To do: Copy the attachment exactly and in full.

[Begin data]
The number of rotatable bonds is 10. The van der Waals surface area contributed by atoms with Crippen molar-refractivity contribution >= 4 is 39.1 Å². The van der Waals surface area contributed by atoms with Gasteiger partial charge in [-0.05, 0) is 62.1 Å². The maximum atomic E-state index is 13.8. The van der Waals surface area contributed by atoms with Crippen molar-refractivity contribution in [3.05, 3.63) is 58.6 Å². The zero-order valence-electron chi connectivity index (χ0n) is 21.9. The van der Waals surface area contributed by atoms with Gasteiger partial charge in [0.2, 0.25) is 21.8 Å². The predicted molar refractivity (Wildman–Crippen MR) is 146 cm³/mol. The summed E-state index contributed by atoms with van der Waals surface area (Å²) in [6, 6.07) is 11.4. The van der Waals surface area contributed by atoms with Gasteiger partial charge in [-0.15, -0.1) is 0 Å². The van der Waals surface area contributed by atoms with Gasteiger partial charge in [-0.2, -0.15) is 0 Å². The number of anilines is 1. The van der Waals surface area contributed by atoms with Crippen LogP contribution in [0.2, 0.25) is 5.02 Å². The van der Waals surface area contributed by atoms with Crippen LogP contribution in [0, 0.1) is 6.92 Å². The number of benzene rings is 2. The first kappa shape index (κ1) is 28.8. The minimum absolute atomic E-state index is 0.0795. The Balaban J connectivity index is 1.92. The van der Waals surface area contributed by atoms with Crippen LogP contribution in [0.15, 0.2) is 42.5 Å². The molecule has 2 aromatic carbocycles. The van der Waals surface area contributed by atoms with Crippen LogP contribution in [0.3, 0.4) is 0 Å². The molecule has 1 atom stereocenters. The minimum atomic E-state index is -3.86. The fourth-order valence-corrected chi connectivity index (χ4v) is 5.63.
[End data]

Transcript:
The number of rotatable bonds is 10. The van der Waals surface area contributed by atoms with Crippen molar-refractivity contribution >= 4 is 39.1 Å². The van der Waals surface area contributed by atoms with Gasteiger partial charge in [-0.05, 0) is 62.1 Å². The maximum atomic E-state index is 13.8. The van der Waals surface area contributed by atoms with Crippen molar-refractivity contribution in [3.05, 3.63) is 58.6 Å². The zero-order valence-electron chi connectivity index (χ0n) is 21.9. The van der Waals surface area contributed by atoms with Gasteiger partial charge in [0.2, 0.25) is 21.8 Å². The predicted molar refractivity (Wildman–Crippen MR) is 146 cm³/mol. The summed E-state index contributed by atoms with van der Waals surface area (Å²) in [6, 6.07) is 11.4. The van der Waals surface area contributed by atoms with Gasteiger partial charge in [-0.15, -0.1) is 0 Å². The van der Waals surface area contributed by atoms with Gasteiger partial charge in [-0.2, -0.15) is 0 Å². The number of anilines is 1. The van der Waals surface area contributed by atoms with Crippen LogP contribution in [0.2, 0.25) is 5.02 Å². The van der Waals surface area contributed by atoms with Crippen LogP contribution in [0, 0.1) is 6.92 Å². The number of benzene rings is 2. The first kappa shape index (κ1) is 28.8. The minimum absolute atomic E-state index is 0.0795. The Balaban J connectivity index is 1.92. The van der Waals surface area contributed by atoms with Crippen LogP contribution in [0.15, 0.2) is 42.5 Å². The molecule has 2 aromatic carbocycles. The van der Waals surface area contributed by atoms with Crippen LogP contribution in [0.3, 0.4) is 0 Å². The molecule has 1 atom stereocenters. The minimum atomic E-state index is -3.86. The fourth-order valence-corrected chi connectivity index (χ4v) is 5.63.